Colleen, as Phoebe indicates, you can make composting as simple or as complex as you want. Some people make such a science out of it you wonder when they have time to do any gardening. :lol:
Essentially, there are two major forms of composting: hot piles and cold piles.
The advantage to a hot pile is that in addition to decomposing the organic matter the heat is hot enough to destroy perrenial weed seeds and many (but not all) plant pathogens. The downside is that it's a lot of work. The pile has to be turned every three to five days. It's one thing to to that when the pile is only a few forksfull of stuff; quite another when it's several cubic yards.
A cold pile is, basically, the way God makes compost. You just toss the stuff in as it accumulates, and let it sit until it decomposes. This is a slow process (mine sits for a year after the last additions), and does not generate enough heat to kill either weed seeds or pathogens. The up side is that it's low maintainance, requiring no work until you screen the finished compost.
There is a third category generically called "sheet composting," in which you spread the layers of organic greens & browns directly in the garden. They initially serve as a mulch. And you can either turn the stuff in at the end of the year or just leave it sit and the worms will do it for you. Here, again, there is no heat generated to kill off baddies. Nowadays this method is mostly known as lasagna gardening or as the Ruth Stout method. Ruth did not, contrary to popular belief, invent it. But she promoted it heavily.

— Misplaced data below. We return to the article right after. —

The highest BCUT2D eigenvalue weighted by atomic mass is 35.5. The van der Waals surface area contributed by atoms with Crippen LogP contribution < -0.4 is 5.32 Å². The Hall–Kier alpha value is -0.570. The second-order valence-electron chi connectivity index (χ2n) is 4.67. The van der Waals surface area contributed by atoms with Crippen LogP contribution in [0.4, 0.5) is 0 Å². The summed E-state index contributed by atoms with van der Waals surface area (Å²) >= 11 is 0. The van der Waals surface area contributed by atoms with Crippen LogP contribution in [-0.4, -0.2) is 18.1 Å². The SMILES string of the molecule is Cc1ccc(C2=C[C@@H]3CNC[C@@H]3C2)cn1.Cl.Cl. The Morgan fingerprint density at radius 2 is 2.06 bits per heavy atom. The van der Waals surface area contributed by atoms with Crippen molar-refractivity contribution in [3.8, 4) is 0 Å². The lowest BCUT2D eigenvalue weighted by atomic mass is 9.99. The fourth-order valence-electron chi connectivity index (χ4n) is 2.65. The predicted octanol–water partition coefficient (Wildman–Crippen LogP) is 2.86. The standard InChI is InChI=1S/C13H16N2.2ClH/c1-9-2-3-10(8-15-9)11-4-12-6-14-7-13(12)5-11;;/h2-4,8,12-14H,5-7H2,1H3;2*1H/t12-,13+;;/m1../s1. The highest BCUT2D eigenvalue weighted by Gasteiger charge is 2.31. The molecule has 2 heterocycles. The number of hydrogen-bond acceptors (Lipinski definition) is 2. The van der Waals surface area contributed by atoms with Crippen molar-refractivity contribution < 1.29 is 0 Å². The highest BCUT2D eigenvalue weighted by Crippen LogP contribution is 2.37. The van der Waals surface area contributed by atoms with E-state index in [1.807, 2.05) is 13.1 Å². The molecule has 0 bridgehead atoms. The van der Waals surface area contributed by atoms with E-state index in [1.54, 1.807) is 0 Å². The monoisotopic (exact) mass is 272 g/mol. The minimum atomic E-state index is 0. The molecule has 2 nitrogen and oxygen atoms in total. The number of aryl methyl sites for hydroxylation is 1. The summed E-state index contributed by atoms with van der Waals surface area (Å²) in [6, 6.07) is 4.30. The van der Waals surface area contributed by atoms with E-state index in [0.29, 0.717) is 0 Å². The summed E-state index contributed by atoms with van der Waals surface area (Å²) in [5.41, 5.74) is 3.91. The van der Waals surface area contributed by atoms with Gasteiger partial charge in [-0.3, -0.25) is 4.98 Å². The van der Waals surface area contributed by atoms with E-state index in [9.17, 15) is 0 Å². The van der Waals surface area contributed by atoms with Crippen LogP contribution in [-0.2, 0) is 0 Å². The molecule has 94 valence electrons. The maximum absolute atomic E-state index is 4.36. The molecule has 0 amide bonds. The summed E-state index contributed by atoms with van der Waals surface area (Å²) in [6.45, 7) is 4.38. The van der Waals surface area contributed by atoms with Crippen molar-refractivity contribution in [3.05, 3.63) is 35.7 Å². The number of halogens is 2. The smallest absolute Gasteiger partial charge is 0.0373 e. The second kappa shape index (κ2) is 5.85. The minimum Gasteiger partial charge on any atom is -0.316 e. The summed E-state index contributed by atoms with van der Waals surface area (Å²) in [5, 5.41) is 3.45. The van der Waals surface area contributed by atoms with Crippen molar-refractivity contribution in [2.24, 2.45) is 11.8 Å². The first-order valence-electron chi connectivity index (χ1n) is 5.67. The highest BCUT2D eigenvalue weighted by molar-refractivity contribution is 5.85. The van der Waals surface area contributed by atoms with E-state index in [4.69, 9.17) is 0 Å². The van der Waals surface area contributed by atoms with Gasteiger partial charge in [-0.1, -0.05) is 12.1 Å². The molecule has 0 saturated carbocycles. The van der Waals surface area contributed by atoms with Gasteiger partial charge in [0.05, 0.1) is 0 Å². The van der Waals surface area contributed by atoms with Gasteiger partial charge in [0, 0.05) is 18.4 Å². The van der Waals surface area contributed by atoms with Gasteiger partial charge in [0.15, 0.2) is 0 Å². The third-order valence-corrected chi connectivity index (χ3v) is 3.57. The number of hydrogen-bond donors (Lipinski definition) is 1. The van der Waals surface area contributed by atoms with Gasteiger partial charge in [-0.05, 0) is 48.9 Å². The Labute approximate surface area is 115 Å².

My big bin was built out of pressure-treated 2 x 4s. Basically it's a three-sided corral, divided in the middle. This gives me the two compartments I eluded to earlier. After a dozen years it's finally starting to fall apart, and I'll have to rebuild it this fall.
FWIW, a few years back I did a major story for Mother Earth News on compost tumblers. My conclusion: With the possible exception of the Compos-Twin, none of them is big enough to produce enough black gold for vegetable gardeners. And, given their costs, they only make sense if you live in an area with restrictive covenents against open compost piles.
If you should choose to look at them, ignore the manufacturer's claims as to speed. They do not work any faster than a well-maintained open pile.
One other thing that perhaps need clarification. From a composting point of view there is no reason not to include animal proteins in the pile. The reason we ignore them is because they attract nuisance animals, such as rats, raccoons, and the neighbors' dogs and cats.
They have taken the oath of the brother in blood, in leavened bread and salt. Rudyard Kipling